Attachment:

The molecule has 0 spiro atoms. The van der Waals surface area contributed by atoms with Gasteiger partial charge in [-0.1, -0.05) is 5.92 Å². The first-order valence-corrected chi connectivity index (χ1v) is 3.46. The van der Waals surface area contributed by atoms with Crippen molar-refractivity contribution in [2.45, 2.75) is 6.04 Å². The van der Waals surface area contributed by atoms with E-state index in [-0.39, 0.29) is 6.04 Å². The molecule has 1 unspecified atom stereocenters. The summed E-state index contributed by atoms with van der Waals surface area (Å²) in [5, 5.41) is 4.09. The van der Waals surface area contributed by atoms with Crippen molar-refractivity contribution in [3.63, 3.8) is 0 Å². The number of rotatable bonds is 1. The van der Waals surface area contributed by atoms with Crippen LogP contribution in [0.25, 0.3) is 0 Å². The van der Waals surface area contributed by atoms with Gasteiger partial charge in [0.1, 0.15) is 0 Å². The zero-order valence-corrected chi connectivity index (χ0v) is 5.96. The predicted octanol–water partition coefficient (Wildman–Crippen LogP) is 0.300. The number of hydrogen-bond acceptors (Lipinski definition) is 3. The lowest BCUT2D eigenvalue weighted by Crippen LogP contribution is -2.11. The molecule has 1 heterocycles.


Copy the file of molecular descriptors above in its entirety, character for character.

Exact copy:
The molecule has 0 spiro atoms. The van der Waals surface area contributed by atoms with Gasteiger partial charge in [-0.1, -0.05) is 5.92 Å². The first-order valence-corrected chi connectivity index (χ1v) is 3.46. The van der Waals surface area contributed by atoms with Crippen molar-refractivity contribution in [2.45, 2.75) is 6.04 Å². The van der Waals surface area contributed by atoms with E-state index in [-0.39, 0.29) is 6.04 Å². The molecule has 1 unspecified atom stereocenters. The summed E-state index contributed by atoms with van der Waals surface area (Å²) in [5, 5.41) is 4.09. The van der Waals surface area contributed by atoms with Crippen molar-refractivity contribution in [3.63, 3.8) is 0 Å². The number of rotatable bonds is 1. The van der Waals surface area contributed by atoms with Crippen LogP contribution in [0.25, 0.3) is 0 Å². The van der Waals surface area contributed by atoms with Gasteiger partial charge in [0.1, 0.15) is 0 Å². The zero-order valence-corrected chi connectivity index (χ0v) is 5.96. The predicted octanol–water partition coefficient (Wildman–Crippen LogP) is 0.300. The number of hydrogen-bond acceptors (Lipinski definition) is 3. The lowest BCUT2D eigenvalue weighted by Crippen LogP contribution is -2.11. The molecule has 1 heterocycles.